Michael Wooten became the 15th administrator of the Office of Federal Procurement Policy about six weeks ago. More importantly, he became the first permanent head of federal procurement during the Trump administration.
In his first two public speeches last week, Wooten hit all the expected notes that an OFPP administrator is supposed to reach—building on existing efforts like category management, upskilling the workforce, unlocking technology to create innovation and harnessing acquisition data to turn it into business intelligence.
Insight by LexisNexis Risk Solutions: Experts from DHS, SBA and GSA will explore how agencies are approaching fraud prevention in this free webinar.
“There is a considerable alignment that supports what we are doing. This is a good time to be the administrator. There are a lot of people who are cheerleading, saying ‘go, go go and do things for us.’ It’s a good time to cut regulations that get in our way and I’m happy about that,” Wooten said at the Tech Trends conference sponsored by the Professional Services Council in Washington, D.C. “This is a good time to skill up the workforce. I have a mindset that we need to help the workforce shift to the right or use those human judgement skills as opposed to the rote stuff that software can do.”
That concept of using software — take your pick of a buzzword: Artificial intelligence, machine learning or robotics processing automation — to address manual processes and compliance requirements would be a huge accomplishment, and maybe the biggest of any OFPP administrator in the last two decades.
One of the main reasons why federal procurement has a bad reputation for being too slow, inflexible and lacking innovation is contracting officers and acquisition workers are rightly concerned about auditors and Congressional overseers getting all up in their processes. If not every “T” is crossed and “I” is dotted, the consequences are severe so that tends to cause the risk averse contracting approach we’ve come to know so well.
The Section 809 Panel looking at Defense procurement found in its compendium of recommendations this concept of risk aversion cuts across much of the procurement process.
“In many cases, the Federal Acquisition Regulations (FAR) and other regulations allow for more interaction with industry than is common practice,” the panel states in volume three of its recommendations. “The recommendations … work together in an effort to foster behavior that values interaction with industry and reduces fear of missteps and risk-taking normally associated with interacting with marketplace.”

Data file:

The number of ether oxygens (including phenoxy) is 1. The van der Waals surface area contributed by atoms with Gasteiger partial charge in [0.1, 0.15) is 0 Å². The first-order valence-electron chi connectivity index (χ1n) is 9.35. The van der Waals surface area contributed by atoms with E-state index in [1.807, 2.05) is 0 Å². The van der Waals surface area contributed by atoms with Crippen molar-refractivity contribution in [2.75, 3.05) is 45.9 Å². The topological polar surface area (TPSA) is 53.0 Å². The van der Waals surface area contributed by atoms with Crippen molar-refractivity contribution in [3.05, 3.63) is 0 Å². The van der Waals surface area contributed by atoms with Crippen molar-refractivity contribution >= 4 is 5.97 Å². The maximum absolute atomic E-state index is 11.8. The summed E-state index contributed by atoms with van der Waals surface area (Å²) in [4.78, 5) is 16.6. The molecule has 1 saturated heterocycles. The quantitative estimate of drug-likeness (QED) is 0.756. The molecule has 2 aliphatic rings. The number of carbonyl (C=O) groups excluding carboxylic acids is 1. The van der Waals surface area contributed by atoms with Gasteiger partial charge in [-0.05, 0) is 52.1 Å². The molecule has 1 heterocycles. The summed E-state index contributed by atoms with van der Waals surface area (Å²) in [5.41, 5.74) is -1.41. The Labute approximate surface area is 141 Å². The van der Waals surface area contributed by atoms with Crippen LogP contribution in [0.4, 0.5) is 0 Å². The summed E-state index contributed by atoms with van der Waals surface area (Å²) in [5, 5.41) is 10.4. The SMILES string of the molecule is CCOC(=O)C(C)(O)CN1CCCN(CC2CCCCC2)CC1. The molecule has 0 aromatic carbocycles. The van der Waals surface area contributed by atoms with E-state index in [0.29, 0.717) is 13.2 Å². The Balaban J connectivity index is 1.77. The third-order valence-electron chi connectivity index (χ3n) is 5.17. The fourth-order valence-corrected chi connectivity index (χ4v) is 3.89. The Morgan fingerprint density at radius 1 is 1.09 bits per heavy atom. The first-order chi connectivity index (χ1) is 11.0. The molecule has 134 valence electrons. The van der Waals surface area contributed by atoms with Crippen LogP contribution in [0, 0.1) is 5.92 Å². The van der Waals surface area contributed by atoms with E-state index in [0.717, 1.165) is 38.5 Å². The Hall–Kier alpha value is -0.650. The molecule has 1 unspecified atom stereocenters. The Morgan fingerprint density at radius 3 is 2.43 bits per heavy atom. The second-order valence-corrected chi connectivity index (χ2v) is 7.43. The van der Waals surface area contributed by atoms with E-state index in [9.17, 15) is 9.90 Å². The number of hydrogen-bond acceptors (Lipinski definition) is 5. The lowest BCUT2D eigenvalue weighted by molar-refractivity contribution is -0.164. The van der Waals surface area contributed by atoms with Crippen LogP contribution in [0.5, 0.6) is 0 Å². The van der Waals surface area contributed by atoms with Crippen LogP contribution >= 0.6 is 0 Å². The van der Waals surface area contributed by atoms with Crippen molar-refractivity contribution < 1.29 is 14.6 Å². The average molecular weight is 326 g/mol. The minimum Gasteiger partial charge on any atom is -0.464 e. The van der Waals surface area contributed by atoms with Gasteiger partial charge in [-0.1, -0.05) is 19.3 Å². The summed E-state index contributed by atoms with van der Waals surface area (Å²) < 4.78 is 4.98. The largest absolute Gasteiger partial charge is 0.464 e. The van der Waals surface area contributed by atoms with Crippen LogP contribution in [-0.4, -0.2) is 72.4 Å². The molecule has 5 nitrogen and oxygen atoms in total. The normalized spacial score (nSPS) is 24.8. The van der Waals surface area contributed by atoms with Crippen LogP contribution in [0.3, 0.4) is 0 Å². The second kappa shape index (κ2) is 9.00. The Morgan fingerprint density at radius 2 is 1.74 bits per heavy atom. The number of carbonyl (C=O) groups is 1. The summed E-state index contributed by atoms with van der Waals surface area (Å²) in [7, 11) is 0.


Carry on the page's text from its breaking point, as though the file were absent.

This is why Wooten, who was nominated in February and confirmed in August, wants to, and should, focus on using AI/ML and/or RPA to reduce some of the risks that are inherent in contracting.
“It is time for procurement leadership to engage in conversations with industry and government [about automated technologies],” Wooten said. “We will be in alignment with the federal chief information officer. We need to make sure that we share a common understanding on what AI is. We need to understand government’s AI requirements and we need to understand industry’s AI capabilities. We need to spark innovation in AI in a manner that includes small businesses to the maximum extent practicable. If we get this right, our AI acquisition is not outpaced by obsolescence and is not outpaced by our near peers.”
Wooten said the acquisition system can’t get in the way of delivering on mission needs in a faster, more flexible and more efficient way.
Speaking at the FedInsider event on IT modernization and moving the cloud last week as well, Wooten said one way to do that is to apply AI or other automated technologies to the flow chart processes of acquisition.
“If you have a job that lays out step-by-step-by-step what is prescribed, if you have a flow-chartable job, then I can replace you with software or at least that part of your work that is done with software. We don’t want to replace workers. What we want to do is augment workers and relieve them of the burden of these step-by-step, tedious types of jobs,” he said. “That is one of the things that is on the horizon. This is not the big evil plan of Dr. Wooten to move workers off to the side. I think the leverage of AI into doing those mundane processes faster than we can, cheaper than we can and very regularly. The prospect of that makes the shifting to the right necessary and supplanting workers out of these mundane positions make it inevitable.”
He said he wants to empower contracting officers to be solve problems, and to do that, they need a different set of skills than they have today. He said he wants contracting officers to spend more of their time to make business decisions versus following a flow chart of processes.
At the same time, Wooten admitted that OFPP needs to do more to get the word out about his plans and goals, and ensure contracting officers know his office can help them.
“We have to get out to the folks in the acquisition workforce to help them understand it’s our responsibility to shape the rules, the tools and the schools for them to be successful,” he said. “We have a branding problem. We need to do a better job makings sure they get the content and handle the communications to ensure people understand what OFPP does for them.”
The best thing OFPP could do for them is to do more than talk about the promise of AI/ML or automation, but look at agencies like the Department of Health and Human Services, the Department of Homeland Security, the General Services Administration and others to expand the work they are already doing in these areas to more agencies. Wooten would be well served to move quickly on implementing automation as his time in office may be limited to 17 months, and that’s not a lot of time to get things done.